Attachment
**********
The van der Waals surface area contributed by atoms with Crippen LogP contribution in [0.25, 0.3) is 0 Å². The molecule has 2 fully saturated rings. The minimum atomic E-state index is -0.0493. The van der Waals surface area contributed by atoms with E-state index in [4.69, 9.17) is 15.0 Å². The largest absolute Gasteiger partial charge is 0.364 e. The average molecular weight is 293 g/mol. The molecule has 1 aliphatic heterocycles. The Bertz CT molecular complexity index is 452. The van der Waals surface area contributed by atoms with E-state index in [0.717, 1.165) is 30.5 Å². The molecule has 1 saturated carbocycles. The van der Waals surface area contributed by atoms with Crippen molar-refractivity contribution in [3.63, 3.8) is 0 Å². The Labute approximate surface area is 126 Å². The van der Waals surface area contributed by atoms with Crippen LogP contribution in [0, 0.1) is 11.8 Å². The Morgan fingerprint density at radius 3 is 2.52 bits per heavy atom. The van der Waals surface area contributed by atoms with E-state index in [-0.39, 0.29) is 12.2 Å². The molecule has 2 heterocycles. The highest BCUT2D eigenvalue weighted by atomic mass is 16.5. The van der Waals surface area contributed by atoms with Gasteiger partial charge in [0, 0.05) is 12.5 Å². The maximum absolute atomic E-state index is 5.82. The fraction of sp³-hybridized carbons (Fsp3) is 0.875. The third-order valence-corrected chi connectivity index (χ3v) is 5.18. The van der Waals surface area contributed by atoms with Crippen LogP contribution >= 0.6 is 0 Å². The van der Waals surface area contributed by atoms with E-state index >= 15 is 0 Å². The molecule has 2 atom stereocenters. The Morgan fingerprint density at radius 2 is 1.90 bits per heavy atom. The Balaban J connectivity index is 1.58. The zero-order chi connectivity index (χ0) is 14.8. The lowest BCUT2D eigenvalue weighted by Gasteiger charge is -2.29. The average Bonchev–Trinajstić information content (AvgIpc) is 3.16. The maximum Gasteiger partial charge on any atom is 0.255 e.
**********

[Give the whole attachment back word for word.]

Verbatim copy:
The van der Waals surface area contributed by atoms with Crippen LogP contribution in [0.25, 0.3) is 0 Å². The molecule has 2 fully saturated rings. The minimum atomic E-state index is -0.0493. The van der Waals surface area contributed by atoms with E-state index in [4.69, 9.17) is 15.0 Å². The largest absolute Gasteiger partial charge is 0.364 e. The average molecular weight is 293 g/mol. The molecule has 1 aliphatic heterocycles. The Bertz CT molecular complexity index is 452. The van der Waals surface area contributed by atoms with E-state index in [0.717, 1.165) is 30.5 Å². The molecule has 1 saturated carbocycles. The van der Waals surface area contributed by atoms with Crippen molar-refractivity contribution in [3.63, 3.8) is 0 Å². The Labute approximate surface area is 126 Å². The van der Waals surface area contributed by atoms with Crippen LogP contribution in [0, 0.1) is 11.8 Å². The Morgan fingerprint density at radius 3 is 2.52 bits per heavy atom. The van der Waals surface area contributed by atoms with E-state index in [-0.39, 0.29) is 12.2 Å². The molecule has 2 heterocycles. The highest BCUT2D eigenvalue weighted by atomic mass is 16.5. The van der Waals surface area contributed by atoms with Gasteiger partial charge in [0, 0.05) is 12.5 Å². The maximum absolute atomic E-state index is 5.82. The fraction of sp³-hybridized carbons (Fsp3) is 0.875. The third-order valence-corrected chi connectivity index (χ3v) is 5.18. The van der Waals surface area contributed by atoms with Crippen LogP contribution >= 0.6 is 0 Å². The van der Waals surface area contributed by atoms with E-state index >= 15 is 0 Å². The molecule has 2 atom stereocenters. The Morgan fingerprint density at radius 2 is 1.90 bits per heavy atom. The Balaban J connectivity index is 1.58. The zero-order chi connectivity index (χ0) is 14.8. The lowest BCUT2D eigenvalue weighted by Gasteiger charge is -2.29. The average Bonchev–Trinajstić information content (AvgIpc) is 3.16. The maximum Gasteiger partial charge on any atom is 0.255 e.